Men overtake women as cause of infertility

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The Independent Online

Men are overtaking women as the root of infertility in relationships, according to a recent study which shows that, for the first time, male causes are more common than female causes in diagnoses of fertility problems.

Men are overtaking women as the root of infertility in relationships, according to a recent study which shows that, for the first time, male causes are more common than female causes in diagnoses of fertility problems.

Factors such as declining sperm counts, obesity and smoking were largely to blame for the rise, which saw male causes creep from 50 to 51 per cent.

Data from the Human Fertilisation and Embryology Authority (HFEA) shows that in 81 per cent of couples fertility problems can be narrowed down to whether the cause lies with the man or the woman, although a definite diagnosis may still not be made.

The findings were presented at the annual conference of the European Society of Human Reproduction and Embryology (ESHRE) in Copenhagen yesterday.

Clare Brown, the chief executive of the Infertility Network, said: "When I talk to people about infertility, they tend to automatically assume that it is a woman's problem and are genuinely surprised to find out that it's pretty much 50-50. I think it is down to the fact that men still don't like to talk about the fact that they may have a problem - they see it as an attack on their virility.

"Couples don't like to talk about their fertility problems in general, but it happens even more with men, and that contributes to the myth that it is a woman's problem, when in fact it could be either one or both of them."

As well as lifestyle factors, experts said that men were becoming fathers at an older age as their partners delayed motherhood. Other studies presented at the conference this week have shown how the sperm of older men is at increased risk of DNA damage, making it less likely that fertilisation will occur.

Experts also pointed to the huge rise in a type of fertility treatment that is mainly used in couples in which the problem lies with the man.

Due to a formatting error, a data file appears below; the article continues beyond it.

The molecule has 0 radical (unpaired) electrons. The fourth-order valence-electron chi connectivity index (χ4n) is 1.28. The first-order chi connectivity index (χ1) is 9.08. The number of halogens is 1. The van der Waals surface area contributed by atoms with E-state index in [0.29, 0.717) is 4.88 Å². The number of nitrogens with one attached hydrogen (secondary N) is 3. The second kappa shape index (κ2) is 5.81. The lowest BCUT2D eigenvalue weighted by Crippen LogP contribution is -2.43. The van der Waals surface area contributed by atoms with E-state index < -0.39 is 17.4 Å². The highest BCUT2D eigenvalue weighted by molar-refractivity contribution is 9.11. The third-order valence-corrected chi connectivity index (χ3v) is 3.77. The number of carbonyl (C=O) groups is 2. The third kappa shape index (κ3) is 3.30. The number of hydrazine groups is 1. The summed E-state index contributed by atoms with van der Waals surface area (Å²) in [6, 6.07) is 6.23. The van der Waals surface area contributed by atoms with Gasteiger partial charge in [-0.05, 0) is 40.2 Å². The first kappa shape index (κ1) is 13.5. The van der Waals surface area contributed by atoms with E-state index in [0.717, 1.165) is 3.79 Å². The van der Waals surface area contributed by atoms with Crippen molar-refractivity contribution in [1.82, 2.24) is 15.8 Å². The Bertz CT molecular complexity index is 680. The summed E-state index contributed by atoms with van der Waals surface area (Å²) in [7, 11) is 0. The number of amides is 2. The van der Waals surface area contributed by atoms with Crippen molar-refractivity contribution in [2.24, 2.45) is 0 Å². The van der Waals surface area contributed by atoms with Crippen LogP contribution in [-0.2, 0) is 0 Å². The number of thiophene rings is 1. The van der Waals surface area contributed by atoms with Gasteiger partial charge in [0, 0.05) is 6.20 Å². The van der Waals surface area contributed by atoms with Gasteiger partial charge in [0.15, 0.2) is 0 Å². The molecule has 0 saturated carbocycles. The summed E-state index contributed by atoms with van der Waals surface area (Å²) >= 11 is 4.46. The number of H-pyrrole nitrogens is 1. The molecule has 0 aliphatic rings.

Intracytoplasmic sperm injection (ICSI) involves injecting a single sperm across the membrane of an egg to make a fertilised embryo, which is then implanted into the woman.

The procedure, which was first introduced in 1993, has proved to be successful in cases where a man has poor quality sperm, because only one is needed for the procedure.

Use of ICSI made up only 43 per cent of IVF cycles in 1997, but in 2002 accounted for 52 per cent of all fertility procedures.

More than 3,000 babies a year are now born in Britain as a result of ICSI treatment.

Across Europe, more than 122,000 ICSI cycles were performed last year, compared to 113,000 conventional IVF procedures, according to a report by the ESHRE committee.

Dr Anders Nyboe-Andersen, the coordinator of the committee, said: "There are probably many reasons why ICSI has become more prevalent. One of them could be that the relative causes of infertility are shifting. We see less and less infertility caused by severe tubal problems in women, but male subfertility seems to be increasing.

"Perhaps the data on declining sperm quality are true. Maybe the environmental factors are playing an increasing role as the planet becomes more polluted and factors that disrupt the endocrine system are in the food chain."

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